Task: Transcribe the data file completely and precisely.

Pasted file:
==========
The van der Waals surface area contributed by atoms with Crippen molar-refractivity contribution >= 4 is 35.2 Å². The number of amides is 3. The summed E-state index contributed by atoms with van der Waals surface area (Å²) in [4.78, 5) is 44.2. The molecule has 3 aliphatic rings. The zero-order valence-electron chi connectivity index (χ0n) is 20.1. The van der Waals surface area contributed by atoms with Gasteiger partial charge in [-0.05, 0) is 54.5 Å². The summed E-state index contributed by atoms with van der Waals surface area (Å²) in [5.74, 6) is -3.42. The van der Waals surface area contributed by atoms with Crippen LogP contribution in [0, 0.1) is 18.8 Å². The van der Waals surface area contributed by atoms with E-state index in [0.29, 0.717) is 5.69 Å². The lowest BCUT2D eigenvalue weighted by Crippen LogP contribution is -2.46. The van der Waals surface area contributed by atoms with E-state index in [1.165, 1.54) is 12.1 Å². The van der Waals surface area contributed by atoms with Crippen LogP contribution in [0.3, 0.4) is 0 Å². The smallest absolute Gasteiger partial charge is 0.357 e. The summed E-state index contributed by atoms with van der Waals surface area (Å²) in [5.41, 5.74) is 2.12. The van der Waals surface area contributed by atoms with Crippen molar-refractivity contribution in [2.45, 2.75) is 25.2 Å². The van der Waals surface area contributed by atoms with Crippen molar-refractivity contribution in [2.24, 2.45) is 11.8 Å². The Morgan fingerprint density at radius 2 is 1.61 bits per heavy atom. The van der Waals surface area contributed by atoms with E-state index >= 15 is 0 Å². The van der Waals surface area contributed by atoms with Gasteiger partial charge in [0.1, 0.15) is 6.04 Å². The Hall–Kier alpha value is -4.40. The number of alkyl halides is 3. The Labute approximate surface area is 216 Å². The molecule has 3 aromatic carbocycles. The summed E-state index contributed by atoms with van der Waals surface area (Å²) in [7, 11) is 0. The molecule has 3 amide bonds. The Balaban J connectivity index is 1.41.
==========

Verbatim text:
The van der Waals surface area contributed by atoms with Crippen molar-refractivity contribution >= 4 is 35.2 Å². The number of amides is 3. The summed E-state index contributed by atoms with van der Waals surface area (Å²) in [4.78, 5) is 44.2. The molecule has 3 aliphatic rings. The zero-order valence-electron chi connectivity index (χ0n) is 20.1. The van der Waals surface area contributed by atoms with Gasteiger partial charge in [-0.05, 0) is 54.5 Å². The summed E-state index contributed by atoms with van der Waals surface area (Å²) in [5.74, 6) is -3.42. The van der Waals surface area contributed by atoms with Crippen LogP contribution in [0, 0.1) is 18.8 Å². The van der Waals surface area contributed by atoms with E-state index in [0.29, 0.717) is 5.69 Å². The lowest BCUT2D eigenvalue weighted by Crippen LogP contribution is -2.46. The van der Waals surface area contributed by atoms with E-state index in [1.165, 1.54) is 12.1 Å². The van der Waals surface area contributed by atoms with Crippen LogP contribution in [0.3, 0.4) is 0 Å². The smallest absolute Gasteiger partial charge is 0.357 e. The summed E-state index contributed by atoms with van der Waals surface area (Å²) in [5.41, 5.74) is 2.12. The van der Waals surface area contributed by atoms with Crippen molar-refractivity contribution in [2.45, 2.75) is 25.2 Å². The van der Waals surface area contributed by atoms with Crippen molar-refractivity contribution in [2.24, 2.45) is 11.8 Å². The Morgan fingerprint density at radius 2 is 1.61 bits per heavy atom. The van der Waals surface area contributed by atoms with E-state index >= 15 is 0 Å². The van der Waals surface area contributed by atoms with Gasteiger partial charge in [0.1, 0.15) is 6.04 Å². The Hall–Kier alpha value is -4.40. The number of alkyl halides is 3. The Labute approximate surface area is 216 Å². The molecule has 3 aromatic carbocycles. The summed E-state index contributed by atoms with van der Waals surface area (Å²) in [7, 11) is 0. The molecule has 3 amide bonds. The Balaban J connectivity index is 1.41.